There's no way to write a column in January and avoid the clichés of the new year. Yes, I said, "new year," lowercase. I'm not talking about a holiday or festivities because let's face facts. Does anyone keep resolutions? Does anyone put more than a day's thought into what's possible, what's practical and what's not?
I stumbled about some superstitions that amused me briefly. Apparently it's good luck to wear red underwear in Turkey, Spain and some other countries during New Year's celebrations. The reason we like to make noise and stay up late is traced to the belief that a hearty ruckus will chase evil spirits from our lives and give us a clean start.
And those resolutions... I won't be losing weight or heading to the gym or eating vegan any time soon. I won't be writing every day, nor will I set word count goals like 1,000 words a sitting. Chances are I won't even manage to set my pen to my journal once a day.
Let me propose a new kind of goal setting for writers that doesn't revolve around time limits or statistics. You know what you are capable of already, and you already know if you'll make or break your resolution. So, let's try something a little less clear-cut, something harder to define in terms of success or failure.
This group provides tremendous opportunities for networking and support, but with that comes the unavoidable comparisons. Some people can write everyday, for hours (I used to, and my average writing session would go 5,000 words). Some can't. We all should. I don't deny that. Someone else might be published, and you're not. Well, an unpublished author doesn't have to worry about marketing like the author with a new book. This are some of the reasons why even at GLVWG, we're not equal peers.
My proposal is to avoid comparing yourself to the successes and to the goals of others in this group. Instead, aim to work more like your favorite author. Do you know the work habits of that person? Can you find out? Do they write longhand or on a computer? Do they have a day job? They once did, I'm sure. How do they balance the demands of life and literary art? What inspires them?
Maybe, just maybe, by researching the habits of someone who's work we admire, whose work we'd love to emulate, we could approach our work with a new freshness and sense of purpose. The motivation would come from our own attraction to words, and those individual tastes that appeal to each of us.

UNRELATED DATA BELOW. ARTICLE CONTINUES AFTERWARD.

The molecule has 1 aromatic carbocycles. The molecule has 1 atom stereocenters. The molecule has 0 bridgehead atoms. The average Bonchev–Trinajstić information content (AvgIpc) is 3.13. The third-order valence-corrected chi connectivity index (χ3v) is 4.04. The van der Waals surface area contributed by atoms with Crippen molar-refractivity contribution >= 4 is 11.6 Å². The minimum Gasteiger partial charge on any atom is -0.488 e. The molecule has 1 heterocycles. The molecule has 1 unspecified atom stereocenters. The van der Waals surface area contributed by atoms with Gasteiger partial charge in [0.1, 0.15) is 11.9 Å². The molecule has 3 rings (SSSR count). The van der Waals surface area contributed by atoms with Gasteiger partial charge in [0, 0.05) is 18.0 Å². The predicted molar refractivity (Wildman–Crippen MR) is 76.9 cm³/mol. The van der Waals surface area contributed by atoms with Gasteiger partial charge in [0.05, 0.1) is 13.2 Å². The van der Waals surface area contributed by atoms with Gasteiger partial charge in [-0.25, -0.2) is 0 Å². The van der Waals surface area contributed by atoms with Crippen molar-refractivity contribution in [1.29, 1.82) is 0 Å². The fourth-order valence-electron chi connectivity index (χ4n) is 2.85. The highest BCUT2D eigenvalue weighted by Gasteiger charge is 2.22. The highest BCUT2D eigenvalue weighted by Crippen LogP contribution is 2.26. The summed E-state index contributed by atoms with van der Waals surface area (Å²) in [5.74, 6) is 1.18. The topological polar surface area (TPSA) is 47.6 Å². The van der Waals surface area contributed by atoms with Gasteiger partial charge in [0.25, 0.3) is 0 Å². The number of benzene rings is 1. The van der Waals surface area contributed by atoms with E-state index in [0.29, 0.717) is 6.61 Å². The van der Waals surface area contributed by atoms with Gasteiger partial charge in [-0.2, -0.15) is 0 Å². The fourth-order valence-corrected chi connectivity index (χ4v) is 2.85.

I adore Antoine de Saint-Exupéry. There's a diversity in his writing that I hope one day to achieve. He wrote letters, detailed accounts of what was happening in France not just his personal comings and goings. He wrote accounts of his flights across the world in the early days of aviation. He wrote the classic children's story, "the Little Prince."
I don't know when or how he wrote, but I know the themes that emerge again and again: responsibility, country, what's right, and how we view the world (especially as we grow older). I know many of the details in his life that made these themes important to him, or at least, I think I know.
Now that I reflect, I realize that coming from a family of nobility gave him this sense of responsibility toward his wife and his country. This responsibility would restrict his behavior, but in the end he did what he felt was right, what needed to be done, not what would please him. Or so I think.
As creative people with families and jobs, don't we make the same sacrifice to our responsibilities? Perhaps Saint-Ex can help me balance the responsibilities I have created for myself.
I'll also heed the warnings of Saint-Ex and let my six-and-a-half year old guide me more. Her instructions for today were quite clear. She told me to do no more than five chores. Then, she listed them: tap dance, edit the manuscript I have from a client, write a column for the GLVWG newsletter and cook dinner. Don't count them. It's only four. That's the brilliance of her plan.
Yes, Saint-Ex may inspire me to a very good year. Maybe I should learn to fly a plane...